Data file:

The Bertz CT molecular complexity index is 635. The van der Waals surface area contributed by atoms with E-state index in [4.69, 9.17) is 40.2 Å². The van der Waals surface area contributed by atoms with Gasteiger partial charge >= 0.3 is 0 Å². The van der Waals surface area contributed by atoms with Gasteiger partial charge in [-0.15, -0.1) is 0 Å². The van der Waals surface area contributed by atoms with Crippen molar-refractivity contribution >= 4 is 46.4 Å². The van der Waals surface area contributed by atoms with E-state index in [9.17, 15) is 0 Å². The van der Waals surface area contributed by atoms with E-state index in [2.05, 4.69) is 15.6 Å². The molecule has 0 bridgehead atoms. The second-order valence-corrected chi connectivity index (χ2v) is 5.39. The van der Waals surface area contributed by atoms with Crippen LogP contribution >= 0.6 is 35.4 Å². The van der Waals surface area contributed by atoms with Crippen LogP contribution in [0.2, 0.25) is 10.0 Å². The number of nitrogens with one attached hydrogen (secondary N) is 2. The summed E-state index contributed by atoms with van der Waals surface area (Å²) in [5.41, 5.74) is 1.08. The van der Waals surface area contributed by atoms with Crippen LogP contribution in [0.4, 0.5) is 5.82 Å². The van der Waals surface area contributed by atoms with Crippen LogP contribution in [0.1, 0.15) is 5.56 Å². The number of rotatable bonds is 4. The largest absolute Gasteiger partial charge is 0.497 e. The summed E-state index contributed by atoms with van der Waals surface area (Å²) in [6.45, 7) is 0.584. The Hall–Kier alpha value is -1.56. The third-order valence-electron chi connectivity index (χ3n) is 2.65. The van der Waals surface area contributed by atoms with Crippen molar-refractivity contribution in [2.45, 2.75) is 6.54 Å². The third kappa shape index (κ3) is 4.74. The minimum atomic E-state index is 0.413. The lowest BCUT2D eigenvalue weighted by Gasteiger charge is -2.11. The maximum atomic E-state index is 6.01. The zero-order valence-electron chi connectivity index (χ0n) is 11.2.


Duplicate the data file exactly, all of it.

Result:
The Bertz CT molecular complexity index is 635. The van der Waals surface area contributed by atoms with E-state index in [4.69, 9.17) is 40.2 Å². The van der Waals surface area contributed by atoms with Gasteiger partial charge >= 0.3 is 0 Å². The van der Waals surface area contributed by atoms with Gasteiger partial charge in [-0.15, -0.1) is 0 Å². The van der Waals surface area contributed by atoms with Crippen molar-refractivity contribution >= 4 is 46.4 Å². The van der Waals surface area contributed by atoms with E-state index in [9.17, 15) is 0 Å². The van der Waals surface area contributed by atoms with E-state index in [2.05, 4.69) is 15.6 Å². The molecule has 0 bridgehead atoms. The second-order valence-corrected chi connectivity index (χ2v) is 5.39. The van der Waals surface area contributed by atoms with Crippen LogP contribution >= 0.6 is 35.4 Å². The van der Waals surface area contributed by atoms with Crippen LogP contribution in [0.2, 0.25) is 10.0 Å². The number of nitrogens with one attached hydrogen (secondary N) is 2. The summed E-state index contributed by atoms with van der Waals surface area (Å²) in [5.41, 5.74) is 1.08. The van der Waals surface area contributed by atoms with Crippen LogP contribution in [0.4, 0.5) is 5.82 Å². The van der Waals surface area contributed by atoms with Crippen LogP contribution in [0.1, 0.15) is 5.56 Å². The number of rotatable bonds is 4. The largest absolute Gasteiger partial charge is 0.497 e. The summed E-state index contributed by atoms with van der Waals surface area (Å²) in [6.45, 7) is 0.584. The Hall–Kier alpha value is -1.56. The third-order valence-electron chi connectivity index (χ3n) is 2.65. The van der Waals surface area contributed by atoms with Crippen molar-refractivity contribution in [2.45, 2.75) is 6.54 Å². The third kappa shape index (κ3) is 4.74. The minimum atomic E-state index is 0.413. The lowest BCUT2D eigenvalue weighted by Gasteiger charge is -2.11. The maximum atomic E-state index is 6.01. The zero-order valence-electron chi connectivity index (χ0n) is 11.2.